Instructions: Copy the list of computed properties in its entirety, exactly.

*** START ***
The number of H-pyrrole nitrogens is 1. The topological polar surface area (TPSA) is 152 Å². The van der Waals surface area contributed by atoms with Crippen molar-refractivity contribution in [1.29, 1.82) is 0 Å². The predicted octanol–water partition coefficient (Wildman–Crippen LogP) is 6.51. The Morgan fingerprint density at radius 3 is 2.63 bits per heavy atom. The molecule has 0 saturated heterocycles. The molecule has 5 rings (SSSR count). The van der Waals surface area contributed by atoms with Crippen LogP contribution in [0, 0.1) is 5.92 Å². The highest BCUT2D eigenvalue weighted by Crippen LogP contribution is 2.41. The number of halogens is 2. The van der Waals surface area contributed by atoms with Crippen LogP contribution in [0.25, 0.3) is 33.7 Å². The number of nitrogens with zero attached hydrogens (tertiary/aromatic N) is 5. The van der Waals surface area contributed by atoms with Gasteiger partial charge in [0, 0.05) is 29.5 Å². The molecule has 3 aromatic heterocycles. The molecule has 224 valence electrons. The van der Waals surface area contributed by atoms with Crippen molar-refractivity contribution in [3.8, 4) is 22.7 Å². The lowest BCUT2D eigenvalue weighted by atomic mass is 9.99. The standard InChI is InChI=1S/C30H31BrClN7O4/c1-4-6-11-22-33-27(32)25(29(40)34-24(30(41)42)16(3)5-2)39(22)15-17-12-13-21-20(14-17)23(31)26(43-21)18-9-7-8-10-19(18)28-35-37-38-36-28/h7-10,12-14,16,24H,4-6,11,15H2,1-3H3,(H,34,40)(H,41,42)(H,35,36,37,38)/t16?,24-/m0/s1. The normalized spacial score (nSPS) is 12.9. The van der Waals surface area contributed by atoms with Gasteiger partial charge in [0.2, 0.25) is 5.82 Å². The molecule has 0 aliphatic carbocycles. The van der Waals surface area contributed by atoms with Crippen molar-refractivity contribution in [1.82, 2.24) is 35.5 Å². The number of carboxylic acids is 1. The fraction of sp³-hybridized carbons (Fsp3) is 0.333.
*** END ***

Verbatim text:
The number of H-pyrrole nitrogens is 1. The topological polar surface area (TPSA) is 152 Å². The van der Waals surface area contributed by atoms with Crippen molar-refractivity contribution in [1.29, 1.82) is 0 Å². The predicted octanol–water partition coefficient (Wildman–Crippen LogP) is 6.51. The Morgan fingerprint density at radius 3 is 2.63 bits per heavy atom. The molecule has 0 saturated heterocycles. The molecule has 5 rings (SSSR count). The van der Waals surface area contributed by atoms with Crippen LogP contribution in [0, 0.1) is 5.92 Å². The highest BCUT2D eigenvalue weighted by Crippen LogP contribution is 2.41. The number of halogens is 2. The van der Waals surface area contributed by atoms with Crippen LogP contribution in [0.25, 0.3) is 33.7 Å². The number of nitrogens with zero attached hydrogens (tertiary/aromatic N) is 5. The van der Waals surface area contributed by atoms with Gasteiger partial charge in [0, 0.05) is 29.5 Å². The molecule has 3 aromatic heterocycles. The molecule has 224 valence electrons. The van der Waals surface area contributed by atoms with Crippen molar-refractivity contribution in [3.8, 4) is 22.7 Å². The lowest BCUT2D eigenvalue weighted by atomic mass is 9.99. The standard InChI is InChI=1S/C30H31BrClN7O4/c1-4-6-11-22-33-27(32)25(29(40)34-24(30(41)42)16(3)5-2)39(22)15-17-12-13-21-20(14-17)23(31)26(43-21)18-9-7-8-10-19(18)28-35-37-38-36-28/h7-10,12-14,16,24H,4-6,11,15H2,1-3H3,(H,34,40)(H,41,42)(H,35,36,37,38)/t16?,24-/m0/s1. The normalized spacial score (nSPS) is 12.9. The van der Waals surface area contributed by atoms with Gasteiger partial charge in [0.2, 0.25) is 5.82 Å². The molecule has 0 aliphatic carbocycles. The van der Waals surface area contributed by atoms with Crippen molar-refractivity contribution in [1.82, 2.24) is 35.5 Å². The number of carboxylic acids is 1. The fraction of sp³-hybridized carbons (Fsp3) is 0.333.